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Archive | 12:04 am

The Big Ape part four- The 1960s

14 Jul

July 14, 2011

from July 6, 2007

1963 was the year that The Big Ape’s Banana Chew went on the market. This was “the gum that makes you go Ape!” Bradford B. Jacobs had acquired a Korean bamboo factory in some shady dealing that he paid the government a lot of money not to look into. He converted it into a gum factory and, despite the gum tasting not a bit like banana and quite a bit like bamboo, quickly expanded into two, then three then twelve factories.

During the Korean War Bradford made a few investments in Korea, betting on a quick victory.

Historian Arnold C. Didikoff:

           It didn’t come out until the 1990s, but it turned out that Mr. Jacobs had invested quite heavily in the Korean War effort. The North Korean effort, that is. Despite being a self-proclaimed patriot and after claiming for years that he was a direct descendant of Martha Washington, Mr. Jacobs pumped a lot of money into the North Korean economy.

 (Perhaps this explains the present he gave me on my first birthday: a Kim Jong Il teddy bear.)

           But it must be stressed that Mr. Jacobs was not anti-American, he was pro-making money wherever he thought he could.

 Big Ape Banana Chew was followed by many more candy products by Bradco Confectionary Industries, as Bradford’s candy-making company was dubbed. Chocolate Big Ape paws,  Mint Ape Bits, and his biggest seller, Furry Cocoanut Big Ape Balls all debuted in short order.

Bradford, by 1965 wanted to move into gourmet food. Thus, Big Ape bouillabaisse, Big Ape truffles, Big Ape steak tartar, and Big Ape fugu all were featured on the menu of Bradford’s Big Ape Steak House, a chain of 198 restaurants all across the eastern seaboard.

What follows is a partial list of  Big Ape products, services, and locations owned or produced by Bradford B. Jacobs in 1968:

  • Big Ape service stations, featuring Bradco Fuel
  • Big Ape Margarita Mix
  • Big Ape crossword puzzle books
  • Big Ape colostomy bags
  • Big Ape dishwashing liquid
  • Big Ape Light Menthol Smokes (non-toxic)
  • Big Ape Light Menthol Smokes (toxic)
  • Mrs. Big Ape Tupperware

1968 also saw the first significant addition to the Big Ape world in decades: Li’l Big Ape. MGM released Son of The Big Ape Part Two, a sequel to Son of The Big Ape.

This does not feature the same son. Tragically, The Big Ape’s first born died in 1956 while rescuing Napoleon from a volcano in a time-travel epic. This Ape-son was much cuter, much smaller, and much easier to market. Dubbed The Li’l Big Ape, this new simian smash would rival his father in the sheer amount of products produced bearing his image. This new character was aimed squarely at the toddler set, and no baby would be seen in public without The Li’l Big Ape on the back of his diaper.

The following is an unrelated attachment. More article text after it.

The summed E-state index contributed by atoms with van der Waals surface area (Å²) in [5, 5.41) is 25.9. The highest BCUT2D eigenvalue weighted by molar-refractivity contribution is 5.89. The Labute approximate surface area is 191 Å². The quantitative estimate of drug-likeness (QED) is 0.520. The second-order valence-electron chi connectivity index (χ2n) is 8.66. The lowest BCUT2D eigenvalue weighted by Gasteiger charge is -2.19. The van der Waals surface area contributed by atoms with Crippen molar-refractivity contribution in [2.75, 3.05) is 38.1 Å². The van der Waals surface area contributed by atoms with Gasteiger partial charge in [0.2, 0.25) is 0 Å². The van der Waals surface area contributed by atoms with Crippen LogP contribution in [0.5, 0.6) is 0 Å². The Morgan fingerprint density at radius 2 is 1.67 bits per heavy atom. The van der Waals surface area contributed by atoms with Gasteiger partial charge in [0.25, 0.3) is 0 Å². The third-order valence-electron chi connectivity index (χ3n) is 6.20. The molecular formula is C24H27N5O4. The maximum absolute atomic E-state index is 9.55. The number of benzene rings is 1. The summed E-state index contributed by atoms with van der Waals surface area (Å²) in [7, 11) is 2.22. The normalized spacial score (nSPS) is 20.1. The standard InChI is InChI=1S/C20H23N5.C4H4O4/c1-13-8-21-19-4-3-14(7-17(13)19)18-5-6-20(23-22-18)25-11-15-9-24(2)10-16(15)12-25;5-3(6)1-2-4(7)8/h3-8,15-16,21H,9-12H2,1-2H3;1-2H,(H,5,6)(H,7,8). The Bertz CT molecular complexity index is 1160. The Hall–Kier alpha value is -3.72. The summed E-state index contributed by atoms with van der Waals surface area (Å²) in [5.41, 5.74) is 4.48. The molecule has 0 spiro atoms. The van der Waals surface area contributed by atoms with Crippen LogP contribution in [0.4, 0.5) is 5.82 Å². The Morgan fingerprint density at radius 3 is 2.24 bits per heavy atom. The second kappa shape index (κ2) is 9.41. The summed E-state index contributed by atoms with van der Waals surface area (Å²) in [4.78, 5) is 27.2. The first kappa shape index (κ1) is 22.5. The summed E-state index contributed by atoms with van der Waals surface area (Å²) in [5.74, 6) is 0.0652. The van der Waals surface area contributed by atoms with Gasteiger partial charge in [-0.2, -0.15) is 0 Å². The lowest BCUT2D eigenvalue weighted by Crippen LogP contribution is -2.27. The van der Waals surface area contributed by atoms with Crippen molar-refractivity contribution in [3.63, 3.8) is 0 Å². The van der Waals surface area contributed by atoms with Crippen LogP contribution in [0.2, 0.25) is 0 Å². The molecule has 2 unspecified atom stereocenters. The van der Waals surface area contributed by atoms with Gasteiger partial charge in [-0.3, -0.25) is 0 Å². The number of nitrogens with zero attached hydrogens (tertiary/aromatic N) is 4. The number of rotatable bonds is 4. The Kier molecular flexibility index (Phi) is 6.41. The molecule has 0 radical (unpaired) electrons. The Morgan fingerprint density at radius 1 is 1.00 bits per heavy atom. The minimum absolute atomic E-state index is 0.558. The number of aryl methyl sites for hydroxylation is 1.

In the 1960s, The Big Ape would change with the times, sometimes radically, sometimes from film to film.

1961- Big Apes on the Moon pre-dated the moon landing by several years. In this film, The Big Ape was the first Mexican astronaut sent to the moon.

1962- The Big Ape Meets El Presidente pitted The Big Ape against Castro.

1962- The Big Ape Defeats the Imperialists pitted a Cuban Big Ape against American forces in Havana.

1969- The Big Ape Steps on Hippies is self-explanatory.

1969 was also the year that Alfred Hitchcock (yes, that Hitchcock) remade his classic film Vertigo as Big Ape Vertigo, a faithful remake featuring Cary Grant as The Big Ape.

Shortly before his death, Alfred Hitchcock mused on his contribution to The Big Ape legacy:

          Well, you see, everyone just had to make one. No director worth his salt could lay a claim to greatness without at least one Big Ape epic to his name. The question, really, has been why I choose to remake Vertigo. Simply put, I had always viewed that as a flawed film. Despite a cast of talented stars, and a script worthy of them, I had always harbored a secret desire to remake it with The Big Ape. On retrospect, I should simply have made it with The Ape the first time.

Famous directors all made Big Ape films:

  • John Ford- Big Ape High Noon
  • Sergio Leone- The Good, The Bad, and The Big Ape
  • Inishiro Honda- The Big Ape Vs. Godzilla
  • Cecil B. DeMille- The Ten Big Ape Commandments
  • Elia Kazan- Cat On a Hot Tin Big Ape Roof
  • Mel Brooks- The Big Ape Producers

There were novels, stage plays, television dramas, and products available everywhere featuring The Big Ape. Bradford B. Jacobs continued to make fortunes unimaginable. He bought houses in all major cities, tried to buy major cities, and became a star himself with his weekly commentary “These Things I Believe” every Wednesday on the CBS Evening News.

Bradford had a minor health scare when an actor in a Big Ape suit attempted to climb a flagpole for Bradford’s birthday. The actor’s Big Ape paws didn’t grip the pole very well and he fell on Bradford, breaking the entrepreneur’s left arm. Major networks broke into their regular programming to cover this story. It was after this event that Big Ape first-aid kits hit the market.

Obviously, everything Bradford B. Jacobs touched turned to gold. Furry Big Ape gold.

TO BE CONTINUED IN PART FIVE- NIXON MEETS THE BIG APE, THE 1970s.

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